It’s about that time again, your weekly dose of wrestling’s past: Throwback Thursday! February 5 is a day filled with small titbits of wrestling history, but not many of the more noteworthy moments. However, it is also a day with a number of noteworthy farewells; from Bobby Lashley’s separation with WWE in 2008, to Scott Steiner’s separation with TNA in 2010, to the death of Mexican wrestling and television legend, El Santo, in 1984.
While it would be pleasing to honour the legend of El Santo, we are unfortunately again confined to the library of the WWE Network. But that doesn’t mean there is nothing else remarkable for this day, and so we shall turn our attention to 1988. After the success of Saturday Night’s Main Event, WWE and NBC teamed up to produce The Main Event, the first of which was held on this day.
The quick results are as follows: Randy Savage (with Miss Elizabeth and an endless supply of machismo) defeated Intercontinental Champion The Honky Tonk Man (with Jimmy Hart, Peggy Sue, and an Elvis-gimmick infringement) in a championship match by count-out; Andre the Giant (with Ted DiBiase and Virgil) defeated Hulk Hogan (with prayers, vitamins, and training… and nothing else, we promise) to win the WWF Championship; and Strike Force defeated The Hart Foundation (with Jimmy Hart) to retain the WWF Tag Team Championships.
While this event doesn’t seem incredibly noteworthy on paper alone, there was actually a lot that went into this event. Firstly, this was and remains to this day the most watched wrestling program in American television history. Because of NBC’s wide-reaching market and the fact that this was free to air, 33 million viewers tuned in because the show featured championship matches and the top stars in America at that time.
It was also notable in that the WWF Championship match was a WrestleMania III rematch. This was obviously not a technical spectacle, but it featured two of the biggest stars in all of wrestling history fuelled by the charisma of The Million Dollar Man. For weeks, Andre had been proving that he could take Hogan down, and this was the time for him to show that. In the end though, it wasn’t power or wrestling skill that prevailed, but the first example of a screwjob at a national level when referee Dave Hebner was replaced by his identical twin brother, Earl Hebner. It was Earl Hebner who counted 1-2-3 despite the fact Hogan’s shoulder was clearly off the ground, and a four-year championship reign was over at the ding of a dime. The fans didn’t know about it and there was no internet to spoil the surprise; it was something never seen before and something completely unpredictable.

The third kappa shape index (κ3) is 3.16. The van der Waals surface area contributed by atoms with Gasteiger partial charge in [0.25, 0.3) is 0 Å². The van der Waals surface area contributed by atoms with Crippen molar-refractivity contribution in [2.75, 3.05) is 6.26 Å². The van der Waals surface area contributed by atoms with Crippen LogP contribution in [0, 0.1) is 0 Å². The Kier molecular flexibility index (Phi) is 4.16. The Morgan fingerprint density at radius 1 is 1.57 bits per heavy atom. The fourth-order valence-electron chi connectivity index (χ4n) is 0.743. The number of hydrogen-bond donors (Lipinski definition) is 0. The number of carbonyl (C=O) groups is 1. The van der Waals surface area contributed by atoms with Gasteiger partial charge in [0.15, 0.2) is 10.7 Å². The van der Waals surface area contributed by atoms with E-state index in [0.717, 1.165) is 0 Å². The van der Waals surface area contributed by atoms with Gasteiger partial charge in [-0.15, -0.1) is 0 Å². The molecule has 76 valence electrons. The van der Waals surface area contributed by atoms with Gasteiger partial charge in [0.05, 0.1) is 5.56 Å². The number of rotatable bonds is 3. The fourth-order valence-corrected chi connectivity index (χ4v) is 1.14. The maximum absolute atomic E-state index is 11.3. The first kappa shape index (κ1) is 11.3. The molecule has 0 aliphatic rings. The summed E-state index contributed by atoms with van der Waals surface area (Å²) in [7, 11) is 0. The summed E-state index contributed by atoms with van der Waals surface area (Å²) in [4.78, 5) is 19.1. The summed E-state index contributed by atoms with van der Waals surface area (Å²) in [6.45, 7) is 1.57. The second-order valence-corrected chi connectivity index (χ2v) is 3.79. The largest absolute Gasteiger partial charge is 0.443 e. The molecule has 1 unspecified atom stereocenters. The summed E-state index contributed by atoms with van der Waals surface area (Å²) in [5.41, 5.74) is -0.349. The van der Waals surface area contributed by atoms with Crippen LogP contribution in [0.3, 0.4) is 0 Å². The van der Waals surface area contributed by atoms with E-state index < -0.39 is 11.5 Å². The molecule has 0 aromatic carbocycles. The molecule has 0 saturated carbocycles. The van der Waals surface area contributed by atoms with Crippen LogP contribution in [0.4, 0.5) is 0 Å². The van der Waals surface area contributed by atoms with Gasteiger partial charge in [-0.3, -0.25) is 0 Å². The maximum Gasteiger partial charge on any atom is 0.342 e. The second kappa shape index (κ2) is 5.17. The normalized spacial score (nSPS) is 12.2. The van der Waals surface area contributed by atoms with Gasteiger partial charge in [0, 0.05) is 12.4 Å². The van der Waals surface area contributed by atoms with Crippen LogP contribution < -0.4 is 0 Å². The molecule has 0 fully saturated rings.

Furthermore, Andre solidified himself as one of the great all-time heels by immediately handing the WWF Championship to Ted DiBiase in exchange for what we imagine was quite a lot of moolah – and I’m not talking the fabulous kind. While WWF President Jack Tunney would later on declare Andre’s transaction with DiBiase invalid, it was still the only time DiBiase would get his hands on that championship which he probably deserved to hold at some point.
While the WWF Championship was clearly the focus of the evening, the Intercontinental Championship match is also worth talking about. While not a lot happened in terms of controversy or storyline, this was clearly used as one of the building blocks for Randy Savage. Although he didn’t win the championship, he did win the match and came out looking unbelievably strong.
You know those moments when one wrestler tries to hit another with some sort of foreign object, but then the second wrestler blocks it by catching it and using the strength of his arms to hold it off? And you know how the second wrestler usually misses the catch and then has to try to convince the audience they didn’t? Well, Savage did this with Honky Tonk’s guitar, but didn’t miss. Savage was too strong and too technical and too coordinated to be maimed by the likes of a cheating, character-stealing, chauvinistic pig like The Honky Tonk Man. And The Macho Man would prove that only two months later when he won the vacated WWF Championship at WrestleMania IV.
This era is considered by many to be the second golden age of professional wrestling, where superstars were created by constantly beating enhancement talent on television. As a result, when superstars faced each other, it was truly a spectacle of magnitude. These are not characters or matches that could survive in today’s product, but they are the reason today’s product exists at all.